Draft Profile: Marcus Mariota

It’s been a while since I’ve been active on here, so I decided to start up once again as we wind towards the 2015 NFL Draft with a big topic: Oregon quarterback Marcus Mariota.

Mariota is near unanimously considered the second best passer entering the draft this season, behind only first-overall projected Florida State product Jameis Winston. A redshirt junior, Mariota amassed enough awards to fill a trophy case in 2014, including the Heisman Trophy and Rose Bowl Offensive MVP as he led the Ducks to a 13-2 season in which they were edged by Ohio State for the national title.

Where do we start with Mariota? Well, he’s an athletic freak for the position. Mariota led quarterbacks in every combine drill, including an impressive 4.52 second 40-yard dash time. At 6’4″ and 222 lbs, Mariota is also sized like a prototypical quarterback.

The Strengths

While Mariota’s athleticism is obvious, he follows this up with a very strong arm. However, unlike many cannon armed passers coming out of college, he also possesses a solid touch on his passes, lofting the ball when necessary¬†and¬†throwing bullets when needed. Mariota also has a quick delivery with sound mechanics. He’s been very careful with the ball in his time at Oregon, only throwing more than one interception in a game three times in his 41 starts for the Ducks.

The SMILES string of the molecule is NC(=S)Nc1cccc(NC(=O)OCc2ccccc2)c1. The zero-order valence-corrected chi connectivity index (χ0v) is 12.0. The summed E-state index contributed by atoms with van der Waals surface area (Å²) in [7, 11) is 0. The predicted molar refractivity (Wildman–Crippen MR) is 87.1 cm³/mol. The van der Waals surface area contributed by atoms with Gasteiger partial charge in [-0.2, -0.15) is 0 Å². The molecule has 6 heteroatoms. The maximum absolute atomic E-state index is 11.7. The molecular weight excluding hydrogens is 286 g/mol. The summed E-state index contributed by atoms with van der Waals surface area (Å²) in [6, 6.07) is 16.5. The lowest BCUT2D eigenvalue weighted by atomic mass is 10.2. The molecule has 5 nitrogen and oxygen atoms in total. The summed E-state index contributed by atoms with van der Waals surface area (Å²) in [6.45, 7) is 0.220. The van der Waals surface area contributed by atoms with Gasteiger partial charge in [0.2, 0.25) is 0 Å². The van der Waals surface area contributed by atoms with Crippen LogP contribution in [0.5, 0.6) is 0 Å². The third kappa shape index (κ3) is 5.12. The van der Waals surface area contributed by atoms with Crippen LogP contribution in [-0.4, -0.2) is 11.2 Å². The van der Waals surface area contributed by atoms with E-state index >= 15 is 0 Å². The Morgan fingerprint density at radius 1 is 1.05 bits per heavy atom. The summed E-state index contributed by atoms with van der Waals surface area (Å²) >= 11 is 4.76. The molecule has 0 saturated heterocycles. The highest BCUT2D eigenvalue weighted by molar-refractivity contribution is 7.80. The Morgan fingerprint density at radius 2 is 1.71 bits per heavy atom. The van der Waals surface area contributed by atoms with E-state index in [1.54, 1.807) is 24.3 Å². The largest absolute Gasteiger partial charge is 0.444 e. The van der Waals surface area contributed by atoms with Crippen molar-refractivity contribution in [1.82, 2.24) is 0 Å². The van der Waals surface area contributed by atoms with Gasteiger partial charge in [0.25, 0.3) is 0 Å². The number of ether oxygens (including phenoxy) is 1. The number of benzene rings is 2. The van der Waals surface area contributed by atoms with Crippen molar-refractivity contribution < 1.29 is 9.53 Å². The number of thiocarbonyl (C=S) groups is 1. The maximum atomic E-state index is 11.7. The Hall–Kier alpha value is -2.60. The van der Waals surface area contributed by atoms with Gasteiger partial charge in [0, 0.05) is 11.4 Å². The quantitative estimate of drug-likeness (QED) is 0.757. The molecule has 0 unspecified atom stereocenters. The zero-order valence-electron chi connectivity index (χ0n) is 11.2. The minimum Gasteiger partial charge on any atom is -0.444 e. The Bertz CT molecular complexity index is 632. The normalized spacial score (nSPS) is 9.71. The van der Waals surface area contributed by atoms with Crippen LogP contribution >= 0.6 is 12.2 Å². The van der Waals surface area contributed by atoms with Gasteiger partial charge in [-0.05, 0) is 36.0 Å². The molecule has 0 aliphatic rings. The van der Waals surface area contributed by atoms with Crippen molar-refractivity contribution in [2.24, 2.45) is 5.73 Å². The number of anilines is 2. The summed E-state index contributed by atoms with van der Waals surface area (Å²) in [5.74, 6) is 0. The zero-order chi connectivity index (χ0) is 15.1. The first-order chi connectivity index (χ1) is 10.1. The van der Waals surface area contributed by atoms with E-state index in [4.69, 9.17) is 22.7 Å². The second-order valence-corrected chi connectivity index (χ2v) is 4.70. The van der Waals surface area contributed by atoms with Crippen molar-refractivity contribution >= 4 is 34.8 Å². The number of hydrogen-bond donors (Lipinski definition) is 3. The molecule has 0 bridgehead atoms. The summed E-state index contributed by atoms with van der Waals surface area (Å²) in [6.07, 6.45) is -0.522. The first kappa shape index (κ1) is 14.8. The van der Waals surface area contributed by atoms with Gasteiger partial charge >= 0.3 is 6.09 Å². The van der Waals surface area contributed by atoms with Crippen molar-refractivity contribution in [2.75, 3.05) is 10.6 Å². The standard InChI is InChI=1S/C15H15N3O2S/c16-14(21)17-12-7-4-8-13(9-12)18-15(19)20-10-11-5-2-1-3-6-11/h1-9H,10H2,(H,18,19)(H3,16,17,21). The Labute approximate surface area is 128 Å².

Perhaps what he’s best known for are his Tebow-esque skills of improvisation, making would be tacklers miss and extending plays with his legs — keeping his eyes on the field for a play in the process. Similarly to 2014 first-round pick Johnny Manziel, Mariota also has a solid feel for passing on the run and handles off balance throws well.

The Weaknesses

Mariota’s first and foremost criticism is that he did not play in a pro-style offense at Oregon, something that tipped the scales for Winston over Mariota in many profilers’ minds as the top passer in this year’s draft class. The reasoning behind this is solid, as Mariota took few chances as a passer and was not asked to anticipate routes and defenders or throw into tight spaces often in the Ducks’ offense.

In addition, Mariota showed a tendency to sail passes when throwing down the field and overall has some questions about accuracy. His pocket presence is something that needs to be worked on, as he’s quick to pick up rushers and abandon the pocket rather than step up into a pass. Mariota also showed a lack of protection for the ball, coughing up 27 fumbles as a three-year starter.

The Take-Away

While Mariota may not be the favorite for many at the quarterback position as a high potential, medium risk candidate, he’s a much more sure thing than Johnny Manziel coming out of school last season. Mariota will need to prove he can adapt to a pro-style offense and silence doubters by holding on to the football and working on both his overall accuracy and ball placement in tight windows.

The combination of arm, athleticism and improvisation has made some compare Mariota favorably to Robert Griffin III circa his rookie season, but I’m much more inclined to the Colin Kaepernick comparisons due to Mariota’s quick release and abilities outside the pocket.

Mariota is a sure-fire first round pick, and likely to be a top five selection as well, with the Jaguars, Raiders and Redskins (picks three through five) all dearly in need of talent on their rosters and the possibility of a team trading in front of the quarterback needy Bears and Jets (picks six and seven) to ensure they get their guy.

As the 2015 quarterback class is fairly thin and many teams looking for both a short and long term solution, teams will likely scramble over the opportunity to land Mariota, giving him a solid chance to land in the top five next month.